Motor Force Equations:

Fx=j=02Fxj=Kfx(y)j=02ijsin[θ(x)+(2π/3)j](1.1)Fy=j=02Fyj=KfyM(y)j=02ij2-KfyL(y)j=02ijcos[θ(x)+(2π/3)j](1.2)

where:
Fx=Total force produced in x-direction (N)
Fy=Total force produced in y-direction (N)
Fxj=Force produced by phase j in x-direction, j=0, 1, 2 (N)
Fyj=Force produced by phase j in y-direction, j=0, 1, 2 (N)
ij=Current through phase j, j=0, 1, 2 (N)
Kfx=Phase force constant in x-direction (N/A)
KfyL=Lorentz phase force constant in y-direction (N/A)
KfyM=Maxwell phase force constant in y-direction (N/A2)
x=Position in x-direction (m)
y=Position in y-direction (m)
θ=Electrical angle (rad)

The motor commutation equation may be expressed for example as:


ij=I sin [θ(x)−Δ+(2π/3)j], j=0, 1, 2 (1.3)

where I and Δ control the magnitude and orientation of the motor force vector and:
I=Amplitude of phase current (A)
Δ=Electrical angle offset (rad)

As may be realized from examination of (1.3), in the example the disclosed embodiments include adjusting the electrical angle θ using the electrical angle offset Δ so that a guidance force along the y-axis may be generated concurrently with, but controllable independently from, the propulsion force along the x-axis. Thus, by adjusting the electrical angle θ with the electrical angle offset Δ, the same motor commutation equation for producing a pure propulsion force may be used to produce both a propulsion force and a guidance force that are substantially independently controllable from each other.

Sinusoidal phase currents in accordance with Equation (1.3) can be generated using space vector modulation (SVM), such as for the wye winding configuration, to optimize utilization of bus voltage

The resulting motor forces in the x and Y directions may be expressed for example as:


Fx=1.5IKfx(y)cos(Δ) (1.4)


Fy=1.5I[KfyL(y)sin(Δ)+IKfyM(y)] (1.5)

The substantially independent motor control parameters I and Δ in (1.4) and (1.5) may be derived for example as:

I=23KfyLKfyM94+3KfyMKfyLFyKfyL+δ(1.22)Δ=atan[FyKfyL-1.5I2KfyMKfyLFxKfx] where(1.23)δ=b2-4ac0 and(1.18)a=94[KfyMKfyL]2(1.13)b=-94-3FyKfyMKfyL2(1.14)c=(FxKfx)2+(FyKfyL)2(1.15)

For purposes of the disclosed embodiments, all arc tangent functions (a tan) described herein may also be interpreted as a four quadrant inverse tangent functions (a tan 2). [Please fix the language as needed.]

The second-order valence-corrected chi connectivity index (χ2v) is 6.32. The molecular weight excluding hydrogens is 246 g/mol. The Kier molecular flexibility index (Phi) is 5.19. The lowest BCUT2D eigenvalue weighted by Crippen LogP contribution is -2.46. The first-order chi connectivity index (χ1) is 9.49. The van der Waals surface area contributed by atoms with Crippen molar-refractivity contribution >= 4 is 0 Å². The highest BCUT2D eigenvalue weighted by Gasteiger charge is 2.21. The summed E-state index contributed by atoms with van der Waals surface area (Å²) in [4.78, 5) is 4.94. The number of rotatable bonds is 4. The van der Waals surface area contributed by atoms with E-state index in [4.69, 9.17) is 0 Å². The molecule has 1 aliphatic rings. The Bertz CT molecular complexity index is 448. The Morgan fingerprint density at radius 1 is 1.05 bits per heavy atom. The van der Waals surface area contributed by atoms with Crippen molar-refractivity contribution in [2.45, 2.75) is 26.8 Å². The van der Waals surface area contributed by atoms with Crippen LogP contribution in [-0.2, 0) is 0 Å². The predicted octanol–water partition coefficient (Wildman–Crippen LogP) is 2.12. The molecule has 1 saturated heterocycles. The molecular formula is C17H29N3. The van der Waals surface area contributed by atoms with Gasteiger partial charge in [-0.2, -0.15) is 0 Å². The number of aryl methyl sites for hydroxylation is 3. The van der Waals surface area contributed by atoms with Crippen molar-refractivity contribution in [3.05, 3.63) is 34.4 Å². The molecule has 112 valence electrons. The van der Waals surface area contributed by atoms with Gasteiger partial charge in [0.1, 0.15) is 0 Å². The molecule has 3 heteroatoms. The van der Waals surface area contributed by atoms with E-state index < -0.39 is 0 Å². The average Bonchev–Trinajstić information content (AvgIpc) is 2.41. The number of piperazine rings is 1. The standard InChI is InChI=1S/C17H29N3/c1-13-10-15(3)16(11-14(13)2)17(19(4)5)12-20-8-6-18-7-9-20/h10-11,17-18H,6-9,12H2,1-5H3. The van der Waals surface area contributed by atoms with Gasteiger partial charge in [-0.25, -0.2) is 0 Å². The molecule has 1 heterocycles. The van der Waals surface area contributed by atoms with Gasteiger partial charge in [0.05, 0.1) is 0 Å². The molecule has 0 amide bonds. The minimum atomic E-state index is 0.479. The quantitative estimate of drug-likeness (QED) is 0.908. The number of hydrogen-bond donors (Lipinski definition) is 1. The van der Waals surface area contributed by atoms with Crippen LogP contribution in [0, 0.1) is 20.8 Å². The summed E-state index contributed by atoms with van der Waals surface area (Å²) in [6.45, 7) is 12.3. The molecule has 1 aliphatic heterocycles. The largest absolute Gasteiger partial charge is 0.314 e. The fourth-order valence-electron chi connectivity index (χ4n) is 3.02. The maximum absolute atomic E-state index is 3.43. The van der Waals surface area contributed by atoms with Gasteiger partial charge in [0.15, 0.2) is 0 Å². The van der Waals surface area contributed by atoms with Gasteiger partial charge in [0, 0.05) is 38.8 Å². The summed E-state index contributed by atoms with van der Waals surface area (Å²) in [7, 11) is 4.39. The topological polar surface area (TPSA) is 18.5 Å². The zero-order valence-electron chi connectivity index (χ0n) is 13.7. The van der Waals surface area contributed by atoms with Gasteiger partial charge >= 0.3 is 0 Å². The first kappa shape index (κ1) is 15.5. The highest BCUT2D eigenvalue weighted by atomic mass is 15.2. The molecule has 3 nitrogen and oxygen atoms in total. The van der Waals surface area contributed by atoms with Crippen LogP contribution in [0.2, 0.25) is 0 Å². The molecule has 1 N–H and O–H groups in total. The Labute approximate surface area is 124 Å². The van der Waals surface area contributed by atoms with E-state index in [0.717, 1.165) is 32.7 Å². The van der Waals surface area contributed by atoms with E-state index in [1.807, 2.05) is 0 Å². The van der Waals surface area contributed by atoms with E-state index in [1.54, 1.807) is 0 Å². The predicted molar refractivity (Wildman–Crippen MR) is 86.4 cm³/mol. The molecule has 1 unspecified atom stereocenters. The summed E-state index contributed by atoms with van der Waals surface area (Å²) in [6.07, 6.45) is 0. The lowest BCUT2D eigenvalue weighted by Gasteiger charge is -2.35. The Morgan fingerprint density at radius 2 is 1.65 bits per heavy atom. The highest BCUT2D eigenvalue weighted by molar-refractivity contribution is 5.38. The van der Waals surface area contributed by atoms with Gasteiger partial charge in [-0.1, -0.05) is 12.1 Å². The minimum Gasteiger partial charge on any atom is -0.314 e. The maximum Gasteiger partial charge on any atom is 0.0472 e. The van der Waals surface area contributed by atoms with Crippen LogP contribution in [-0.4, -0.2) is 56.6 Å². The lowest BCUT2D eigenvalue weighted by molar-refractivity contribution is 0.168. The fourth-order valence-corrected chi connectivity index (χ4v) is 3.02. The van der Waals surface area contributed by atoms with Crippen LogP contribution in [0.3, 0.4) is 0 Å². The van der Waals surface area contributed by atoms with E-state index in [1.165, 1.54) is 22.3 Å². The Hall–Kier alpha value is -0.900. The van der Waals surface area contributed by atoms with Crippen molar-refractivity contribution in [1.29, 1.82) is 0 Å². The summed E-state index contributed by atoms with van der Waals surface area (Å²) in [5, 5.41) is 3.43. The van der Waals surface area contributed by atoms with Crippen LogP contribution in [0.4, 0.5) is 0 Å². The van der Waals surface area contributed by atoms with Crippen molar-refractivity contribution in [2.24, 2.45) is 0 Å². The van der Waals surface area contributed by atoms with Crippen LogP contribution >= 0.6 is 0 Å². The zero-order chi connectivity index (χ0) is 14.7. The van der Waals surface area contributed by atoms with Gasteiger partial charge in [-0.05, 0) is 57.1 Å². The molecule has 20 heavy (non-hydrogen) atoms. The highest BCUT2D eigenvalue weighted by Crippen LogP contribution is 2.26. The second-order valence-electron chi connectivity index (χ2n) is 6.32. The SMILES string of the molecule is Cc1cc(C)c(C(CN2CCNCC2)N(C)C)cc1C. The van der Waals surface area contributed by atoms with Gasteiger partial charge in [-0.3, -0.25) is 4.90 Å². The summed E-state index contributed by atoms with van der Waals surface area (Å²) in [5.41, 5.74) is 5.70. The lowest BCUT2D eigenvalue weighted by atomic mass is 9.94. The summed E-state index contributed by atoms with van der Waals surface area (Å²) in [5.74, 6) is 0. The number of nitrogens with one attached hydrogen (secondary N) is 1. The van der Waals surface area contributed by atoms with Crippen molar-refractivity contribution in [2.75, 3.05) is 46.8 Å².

Inequality (1.18) imposes a constraint for the desired forces Fx and Fy. This means, in order to have a solution I and Δ, such constraint is satisfied. Considering (1.13), (1.14) and (1.15), inequality (1.18) may be rewritten as:

FyKfyL23KfyMKfyL(FxKfx)2-38KfyLKfyM(1.19)

The constraint (1.19) means that, in the exemplary embodiment, given a desired force along x-direction, there may be a minimum physical limit for the force along y-direction.

The platen 324 and forcer 321 in the embodiments of FIGS. 7A-7D are generally held substantially parallel to each other, for example, utilizing any suitable structures, systems or techniques. FIGS. 7A-7D show the force vectors producing the propulsion component in the x-direction and the guidance component in the y-direction for different position dependent currents applied to the windings Phase 0, Phase 1, Phase 2.

As may be realized, the Maxwell force between the winding set 322, 422 and the ferromagnetic platen 324, 425 is attractive, hence an additional mechanism may be employed to produce a force in the opposite direction. This can be achieved, for example, by utilizing another winding set of the same type in a mirror configuration (not shown). In the exemplary embodiment there may be some coupling between the propulsion and guidance forces due to the constraint (1.19). For example, the current employed to produce some specified propulsion force may generate some guidance force. The additional winding set of similar type, disposed in a mirror configuration may also be used to balance the additional guidance force if desired, and thus resulting in substantially decoupled forces in the X-direction and Y-direction respectively for substantially any desired magnitude.

FIG. 8 shows the solution process 800 for this two dimensional embodiment. The solution process 800 may be implemented in any combination of hardware or software. A measured x position coordinate 805 of the platen 324, 425 may be retrieved from position feedback device 340 (FIG. 3) and provided to electrical angle determination circuitry 810. Electrical angle determination circuitry or program 810 factors the measured x position coordinate 805 by 2π and a pitch of the winding set 322 (FIG. 3B) to determine electrical angle θ A measured y position coordinate 820 may be retrieved from position feedback device 340 (FIG. 3) and provided to a phase force constant determination block 825 where predetermined phase force constants for the x direction and for Lorentz and Maxwell forces in the y-direction are determined. The results and the desired forces in the x and y direction 827 are applied to control parameter circuitry or programs 830 that implement equations (1.22) and (1.23) to yield control parameters I and Δ. Electrical angle θ 815 and control parameters I and Δ are applied to commutation function 835 which implements equation (1.3) to provide commutation current i for each winding phase.